To me, it’s a matter of not accepting the status quo, perhaps taking a hit now in order to be better later, in believing that in the middle of a devastating situation you can find everything you need to come out of it better and stronger then you were before.

It’s about survival with a smile.  Or, if all else fails, perhaps just a stalwart grin.

I look forward to being able to post here about the upcoming adventures, the rough struggles and the eventual victories.  I won’t promise they’ll be pretty and I’m definitely not going to promise to use nice language.  What I will promise is some perspective, some amusement and that, most importantly, we’ll get through this one way or the other.

Stay tuned…

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Posted on March 7, 2011, in Happiness, Learning, Life, Perspective, Survival, Unemployed. Bookmark the permalink. 4 Comments.

  1. I hope the journey through this challenge is brief, ‘yote.

  2. OK!..sounds like a good start.
    I am here to relate a story that you were very young and do not remember.
    You were less than two or three. We lived in Columbus, in a rented house and I worked for a commercial photographer there. I went to work on a Saturday morning, and was told I no longer had a job as we had lost a major client.
    Like I said, you were maybe 3, you know me and older dates. Your mom had just discovered that she required jaw surgery. Yes, it took some time to react, regroup, and start making positive plans, but that was a turning point in the professional knowledge that I needed 30 years later to stay at a peak of which you are well aware. So, cursing the darkness only gets you running into walls. Send out negative into the universe, and it is reflected back, just as projection of positive is sent back.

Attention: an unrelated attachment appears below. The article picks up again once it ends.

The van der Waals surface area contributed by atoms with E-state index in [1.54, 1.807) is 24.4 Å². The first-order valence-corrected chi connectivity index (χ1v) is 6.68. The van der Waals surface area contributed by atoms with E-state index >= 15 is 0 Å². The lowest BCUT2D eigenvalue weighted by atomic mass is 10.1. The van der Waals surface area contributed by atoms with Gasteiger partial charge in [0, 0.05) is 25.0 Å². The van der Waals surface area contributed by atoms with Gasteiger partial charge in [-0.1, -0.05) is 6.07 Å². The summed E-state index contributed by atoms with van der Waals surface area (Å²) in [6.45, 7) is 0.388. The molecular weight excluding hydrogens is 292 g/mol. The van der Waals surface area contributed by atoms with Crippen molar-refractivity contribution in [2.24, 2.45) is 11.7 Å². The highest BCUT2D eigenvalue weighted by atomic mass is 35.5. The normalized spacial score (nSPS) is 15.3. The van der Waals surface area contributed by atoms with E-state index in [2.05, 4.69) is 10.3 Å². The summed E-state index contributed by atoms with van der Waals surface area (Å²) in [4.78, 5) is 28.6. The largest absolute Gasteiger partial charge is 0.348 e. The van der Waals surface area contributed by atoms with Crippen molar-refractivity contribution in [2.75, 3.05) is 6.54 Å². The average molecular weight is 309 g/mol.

The positive position will keep the positive flow coming back to you.
    That don’t mean you can set back and say..”here I am”,
    “bring it to me”..get out and stir the universe.
    And know too, if you need a set of starting blocks, give me a call.
    You got the tools,,just find the nitch.

  3. This blog and your brave insights and just big ol’ heart have all been an inspiration to me over the past few months of increasing financial stress. I am being sued by a credit card company — the first time I have been sued in my 40 years — and have a meeting tomorrow with a bankruptcy attorney. Thank you for your positivity, Bryan. God bless.

  4. Lydia – Thank you for the kind words and it helps me to know that my words can be an inspiration to someone else. This is because so many words from other people have been a help to me I just wanted to “pay it forward.” Financial stress is horrible. However, I’ve learned that if looked at properly it can prompt you to transform into something better and realize things that you really did not need. It helps distill your actions down to what is truly important and necessary. Good luck with the credit card company and the bankruptcy thing, though sometimes tough to get through, is sometimes the best way to go. The key is to learn from any previous mistakes and do it better the next time around. Hang in there and try to get out into Nature when you can. She’ll lift you up.